He was an amazing man and someone that I will never forget. Rick, I will miss you, my friend. I hope you are sitting down to a wonderful meal and talking ball with some of the all-time greats who are in heaven with you. I will always cherish our friendship and your influence on my life. Rest in peace.

A great escape and a positive 'learning moment' for Lucas Giolito

A great escape and a positive 'learning moment' for Lucas Giolito

So often in this rebuilding season, Rick Renteria has talked of "learning moments," and as is evident from the team's win-loss numbers and many other statistics, those "learning moments" have largely ended in negative results.

It's not to say the lessons haven't been valuable ones, and growing pains now could lead to big-time success down the road, when the White Sox shift from rebuilding mode to contention mode.

But Tuesday night in Detroit, one young player, a significant piece of the team's long-term plans, succeeded in such a moment. And it looked like a step forward for a guy who's called himself one of the most inconsistent pitchers in baseball this season.

Lucas Giolito looked like he was heading for another disappointing outing early, when he relinquished a three-run lead in the first inning, allowing three runs that grew his first-inning ERA on the season to 8.63. But he settled down nicely from there, allowing just two base runners over the next four innings and allowing the White Sox to jump back ahead, which they did, leading 6-3 by the time Giolito's biggest challenge came around.

The Tigers loaded the bases to start the bottom of the sixth, putting three on with nobody out for Giolito, who has been susceptible to the big inning often this season, including in his previous start, when he gave up six runs in the second inning against the New York Yankees.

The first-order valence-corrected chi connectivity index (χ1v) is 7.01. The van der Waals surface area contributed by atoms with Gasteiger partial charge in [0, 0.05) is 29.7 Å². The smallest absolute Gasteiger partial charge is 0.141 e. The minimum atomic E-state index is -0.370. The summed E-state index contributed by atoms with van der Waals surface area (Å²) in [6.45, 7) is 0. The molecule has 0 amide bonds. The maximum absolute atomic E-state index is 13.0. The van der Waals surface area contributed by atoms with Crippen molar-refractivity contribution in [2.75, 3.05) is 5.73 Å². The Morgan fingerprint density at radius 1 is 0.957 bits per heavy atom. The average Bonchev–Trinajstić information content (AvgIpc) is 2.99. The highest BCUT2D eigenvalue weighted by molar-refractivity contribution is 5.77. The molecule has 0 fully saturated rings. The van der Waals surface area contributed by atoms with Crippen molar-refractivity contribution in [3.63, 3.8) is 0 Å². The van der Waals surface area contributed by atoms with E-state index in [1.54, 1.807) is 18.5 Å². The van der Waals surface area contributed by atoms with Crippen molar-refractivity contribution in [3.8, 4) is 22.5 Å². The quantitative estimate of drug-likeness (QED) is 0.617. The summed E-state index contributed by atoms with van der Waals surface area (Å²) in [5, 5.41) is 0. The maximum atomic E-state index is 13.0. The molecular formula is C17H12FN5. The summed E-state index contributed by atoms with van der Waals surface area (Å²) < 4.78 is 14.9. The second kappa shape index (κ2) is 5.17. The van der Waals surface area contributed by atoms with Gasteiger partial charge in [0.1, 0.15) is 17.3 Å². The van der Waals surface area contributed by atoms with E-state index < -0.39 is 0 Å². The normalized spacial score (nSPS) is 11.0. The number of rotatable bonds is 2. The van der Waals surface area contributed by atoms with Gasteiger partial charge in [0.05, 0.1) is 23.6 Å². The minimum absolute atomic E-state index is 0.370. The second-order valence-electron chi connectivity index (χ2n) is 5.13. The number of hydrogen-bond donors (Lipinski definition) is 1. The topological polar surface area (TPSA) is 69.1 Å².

Renteria could've pulled the plug there and brought in a fresh reliever to try and limit the damage and keep his team's three-run lead alive. Instead, he allowed Giolito to stay in — another example of certain developmental things being more important than wins and losses this season — and the right-hander rewarded him. Giolito got a shallow flyball, a strikeout and a popup on the infield to end the inning with no runs scoring.

Giolito was obviously happy about that, and cameras showed him sharing a smile with Renteria in the dugout.

The White Sox won the game and now have a 6-2 record in Giolito's last eight starts. They're .500 (12-12) in his 24 starts this season, an interesting note, if not a terribly meaningful one, considering the team's overall record is 33 games below the .500 mark.

These "learning moments" have defined this developmental season on the South Side, and often they've come with the caveat of growing pains and the promise of a better tomorrow, despite a somewhat painful present.

This moment, though, came with a very visible sign of things moving in the right direction for Giolito. It doesn't mean Giolito will take off from here. But it's a good sign and something the White Sox have to be happy about as Giolito continues to develop at the major league level.

SportsTalk Live Podcast: Ben Zobrist ready for robot umps?

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USA TODAY

SportsTalk Live Podcast: Ben Zobrist ready for robot umps?

Nick Friedell, Jordan Bernfield and Jay Cohen join Chuck Garfien on the panel.  Jose Quintana gets rocked early by the Brewers while Yu Darvish throws a successful sim game. Meanwhile, Ben Zobrist makes a pitch for robot umps… right in the home plate umpire’s face.

Plus Roquan Smith is finally at Bears practice.  Will his 29-day holdout put more pressure on the first round pick?  

Listen to the full podcast here or via the embedded player below: